Expert Opinion: Robert Parker

B2B marketplaces play a key role in digital transformation

Robert Parker
30 July 2018

4 min read

B2B digital marketplaces are reshaping industrial markets and supply chains. Experts say the disruption of traditional business models offers companies across the supply chain an opportunity to expand and create innovative new customer experiences.

Two decades ago, I participated in research on an exciting new tech sector known as “Internet Marketplaces” or “Trading Exchanges.” These websites applied B2C e-commerce technologies and strategies to the procurement challenges of industrial B2B markets.

[image 3581 class="large"]

When the dot-com bubble burst, many of the companies we were researching closed and the study was shelved. However, Covisint, an auction site for automotive parts and components created by a consortium of Detroit automakers, and Ariba, an e-procurement site for manufacturing, survived through acquisitions and adaptation. A few others, including Alibaba and its early B2C counterparts Amazon and, became global powerhouses.

Now, enabled by what IDC refers to as the Third Platform convergence of big data analytics and cloud, social, and mobile technologies, a new generation of B2B marketplaces has emerged. These cloud-native marketplaces provide new business opportunities for companies of all sizes and niches and, more importantly, a means of accelerating digital transformation.


At the highest level, these marketplaces, both old and new, can be sorted into two broad categories: experiential and product. Experience-based marketplaces enable open ecosystem innovation in the customer experience. They are generally data-centered platforms that use open APIs to engage partners, internal teams, entrepreneurs and even customers in extending and enriching a company’s offering. Examples include Intel’s Developer Zone and Panasonic’s VIERA Developer Portal.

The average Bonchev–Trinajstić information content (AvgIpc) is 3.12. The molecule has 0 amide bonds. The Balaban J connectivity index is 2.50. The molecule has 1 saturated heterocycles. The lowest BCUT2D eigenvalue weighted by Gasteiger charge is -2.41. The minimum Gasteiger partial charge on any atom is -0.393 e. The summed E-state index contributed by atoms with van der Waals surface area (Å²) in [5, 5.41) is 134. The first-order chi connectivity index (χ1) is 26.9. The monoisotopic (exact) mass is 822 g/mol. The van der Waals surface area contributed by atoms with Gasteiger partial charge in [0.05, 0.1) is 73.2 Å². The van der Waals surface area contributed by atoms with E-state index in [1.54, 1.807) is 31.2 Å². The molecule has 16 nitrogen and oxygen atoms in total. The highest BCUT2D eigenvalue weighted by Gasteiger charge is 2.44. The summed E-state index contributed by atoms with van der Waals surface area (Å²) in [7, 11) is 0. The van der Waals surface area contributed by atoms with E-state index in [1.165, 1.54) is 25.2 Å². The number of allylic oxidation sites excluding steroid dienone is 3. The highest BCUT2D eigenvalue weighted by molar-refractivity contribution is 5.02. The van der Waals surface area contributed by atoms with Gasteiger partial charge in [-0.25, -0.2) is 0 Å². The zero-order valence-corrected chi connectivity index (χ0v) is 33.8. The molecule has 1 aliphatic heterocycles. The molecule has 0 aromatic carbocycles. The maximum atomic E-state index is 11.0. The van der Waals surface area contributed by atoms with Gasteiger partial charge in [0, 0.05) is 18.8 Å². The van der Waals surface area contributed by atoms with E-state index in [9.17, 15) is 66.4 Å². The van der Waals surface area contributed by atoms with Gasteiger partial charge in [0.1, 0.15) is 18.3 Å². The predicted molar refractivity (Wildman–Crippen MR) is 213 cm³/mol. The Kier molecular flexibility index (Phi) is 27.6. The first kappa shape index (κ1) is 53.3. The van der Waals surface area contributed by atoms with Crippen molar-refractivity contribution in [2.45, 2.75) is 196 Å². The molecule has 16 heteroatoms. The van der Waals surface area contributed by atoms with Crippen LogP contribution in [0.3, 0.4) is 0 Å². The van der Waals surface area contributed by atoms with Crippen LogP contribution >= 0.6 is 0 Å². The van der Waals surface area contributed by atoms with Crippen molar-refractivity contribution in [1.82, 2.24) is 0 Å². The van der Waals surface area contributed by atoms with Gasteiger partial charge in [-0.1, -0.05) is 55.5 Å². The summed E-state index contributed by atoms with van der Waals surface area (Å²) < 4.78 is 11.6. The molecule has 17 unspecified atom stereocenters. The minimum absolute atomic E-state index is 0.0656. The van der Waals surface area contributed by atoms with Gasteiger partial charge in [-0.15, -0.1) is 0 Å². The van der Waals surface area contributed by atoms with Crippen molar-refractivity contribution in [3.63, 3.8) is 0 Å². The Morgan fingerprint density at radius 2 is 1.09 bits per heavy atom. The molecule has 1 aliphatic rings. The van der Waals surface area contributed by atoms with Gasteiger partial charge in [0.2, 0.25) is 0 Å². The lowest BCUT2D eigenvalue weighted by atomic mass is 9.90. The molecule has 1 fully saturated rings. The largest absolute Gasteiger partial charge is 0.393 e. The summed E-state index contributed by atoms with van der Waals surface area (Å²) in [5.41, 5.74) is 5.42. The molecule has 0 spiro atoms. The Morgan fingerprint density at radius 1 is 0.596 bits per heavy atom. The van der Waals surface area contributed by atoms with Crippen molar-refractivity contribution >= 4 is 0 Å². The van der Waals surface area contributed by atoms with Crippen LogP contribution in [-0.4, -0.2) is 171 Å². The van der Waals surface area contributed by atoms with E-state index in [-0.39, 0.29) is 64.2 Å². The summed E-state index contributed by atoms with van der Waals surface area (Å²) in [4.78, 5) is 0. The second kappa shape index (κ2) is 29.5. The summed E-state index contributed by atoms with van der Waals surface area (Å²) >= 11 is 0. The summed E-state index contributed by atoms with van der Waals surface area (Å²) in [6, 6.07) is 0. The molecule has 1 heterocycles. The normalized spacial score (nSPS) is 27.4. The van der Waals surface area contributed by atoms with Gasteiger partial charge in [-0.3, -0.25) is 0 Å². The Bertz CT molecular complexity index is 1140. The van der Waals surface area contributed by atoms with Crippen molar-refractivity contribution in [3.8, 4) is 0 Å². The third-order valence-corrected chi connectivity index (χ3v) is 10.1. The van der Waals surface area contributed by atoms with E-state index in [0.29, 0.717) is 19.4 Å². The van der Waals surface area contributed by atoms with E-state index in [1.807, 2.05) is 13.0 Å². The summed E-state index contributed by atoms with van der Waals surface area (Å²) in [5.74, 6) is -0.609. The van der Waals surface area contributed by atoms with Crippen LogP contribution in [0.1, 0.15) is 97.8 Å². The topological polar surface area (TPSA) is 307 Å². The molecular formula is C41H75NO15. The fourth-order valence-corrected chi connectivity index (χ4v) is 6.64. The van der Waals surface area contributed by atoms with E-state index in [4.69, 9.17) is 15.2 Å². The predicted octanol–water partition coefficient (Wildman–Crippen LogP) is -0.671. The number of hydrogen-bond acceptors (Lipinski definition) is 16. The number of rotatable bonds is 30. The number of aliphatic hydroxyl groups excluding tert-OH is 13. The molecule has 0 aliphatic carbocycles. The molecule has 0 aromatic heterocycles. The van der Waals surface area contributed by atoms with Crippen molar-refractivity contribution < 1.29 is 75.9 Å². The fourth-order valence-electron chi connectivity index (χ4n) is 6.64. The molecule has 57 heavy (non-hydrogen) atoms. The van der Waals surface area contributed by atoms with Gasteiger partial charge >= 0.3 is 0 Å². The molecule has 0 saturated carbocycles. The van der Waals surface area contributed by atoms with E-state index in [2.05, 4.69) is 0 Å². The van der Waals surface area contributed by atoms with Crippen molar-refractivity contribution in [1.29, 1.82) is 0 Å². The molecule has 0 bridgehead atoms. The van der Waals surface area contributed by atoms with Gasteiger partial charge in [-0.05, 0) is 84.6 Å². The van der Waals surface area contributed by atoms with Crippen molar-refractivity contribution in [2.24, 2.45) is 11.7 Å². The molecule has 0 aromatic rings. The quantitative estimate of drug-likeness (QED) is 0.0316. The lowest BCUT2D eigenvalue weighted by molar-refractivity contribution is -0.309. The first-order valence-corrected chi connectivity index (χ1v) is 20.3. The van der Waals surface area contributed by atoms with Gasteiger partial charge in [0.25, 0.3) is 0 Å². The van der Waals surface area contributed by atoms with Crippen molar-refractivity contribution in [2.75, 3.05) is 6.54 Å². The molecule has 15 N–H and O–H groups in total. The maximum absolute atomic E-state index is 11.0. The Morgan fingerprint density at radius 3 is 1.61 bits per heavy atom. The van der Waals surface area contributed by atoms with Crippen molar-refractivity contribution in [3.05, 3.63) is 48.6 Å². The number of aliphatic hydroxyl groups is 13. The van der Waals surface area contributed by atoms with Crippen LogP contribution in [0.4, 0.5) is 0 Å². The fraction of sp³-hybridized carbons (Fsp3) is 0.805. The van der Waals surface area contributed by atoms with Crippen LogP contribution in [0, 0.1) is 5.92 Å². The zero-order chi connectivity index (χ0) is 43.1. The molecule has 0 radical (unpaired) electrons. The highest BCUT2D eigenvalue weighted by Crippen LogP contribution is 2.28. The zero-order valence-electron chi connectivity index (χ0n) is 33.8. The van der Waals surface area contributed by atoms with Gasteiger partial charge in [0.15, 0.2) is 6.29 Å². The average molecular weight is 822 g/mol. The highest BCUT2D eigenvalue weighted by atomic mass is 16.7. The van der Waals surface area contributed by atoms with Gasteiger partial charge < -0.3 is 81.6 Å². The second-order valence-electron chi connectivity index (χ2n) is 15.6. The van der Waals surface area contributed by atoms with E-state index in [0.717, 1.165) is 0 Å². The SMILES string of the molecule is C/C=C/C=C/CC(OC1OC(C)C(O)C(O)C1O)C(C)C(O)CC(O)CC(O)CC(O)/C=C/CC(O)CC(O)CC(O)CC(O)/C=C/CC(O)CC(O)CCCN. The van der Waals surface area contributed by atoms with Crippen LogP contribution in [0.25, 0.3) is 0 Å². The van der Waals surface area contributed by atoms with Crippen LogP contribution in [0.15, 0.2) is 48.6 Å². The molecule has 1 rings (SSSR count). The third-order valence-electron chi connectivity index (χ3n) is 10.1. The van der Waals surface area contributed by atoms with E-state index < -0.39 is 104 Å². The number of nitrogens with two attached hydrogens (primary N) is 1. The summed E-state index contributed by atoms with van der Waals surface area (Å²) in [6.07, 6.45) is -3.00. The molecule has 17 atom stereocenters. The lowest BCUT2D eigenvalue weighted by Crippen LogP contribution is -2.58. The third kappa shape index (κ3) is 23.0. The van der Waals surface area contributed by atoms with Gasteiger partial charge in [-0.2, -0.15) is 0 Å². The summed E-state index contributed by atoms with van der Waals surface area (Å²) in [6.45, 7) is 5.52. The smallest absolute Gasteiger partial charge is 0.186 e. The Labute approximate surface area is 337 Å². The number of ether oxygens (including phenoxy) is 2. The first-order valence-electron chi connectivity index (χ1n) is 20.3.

Product marketplaces connect buyers and suppliers of physical goods. They can be broken down into four basic types: commodities procurement, standard parts catalogs, marketplaces for configurable products, and custom manufacturing portals.

Commodity platforms were established before the advent of the World Wide Web. These platforms used Electronic Data Interchange (EDI) systems to facilitate trade in a wide variety of commodities, from cattle to natural gas to iron ore. Today, these platforms are being reinvented and reinvigorated through Third Platform technologies, and their improved accessibility is in some cases enabling companies to source raw materials directly.

Online catalogs have progressed from manufacturers and distributors posting catalogs online in PDF format to HTML displays and online databases. Today, the best online catalogs serve as sourcing marketplaces. They provide easy, machine learning-enhanced search, direct uploads or downloads of 3D multi-CAD files, extensive product and supplier metadata, and direct ordering links.

Configuration marketplaces are an extension of standard product catalogs. They provide dynamic systems for selecting, configuring and ordering standard but configurable products, like computers, from a wide range of suppliers. Going a step further are custom product and service marketplaces. They enable buyers to solicit custom services or products in one or more industries, and suppliers to respond to these RFP or RFQs.

These marketplaces can help businesses of all sizes reach new customers and geographies, discover new or better suppliers, save time, and shop for better values. It is worth every company’s time to explore which marketplaces could benefit its business.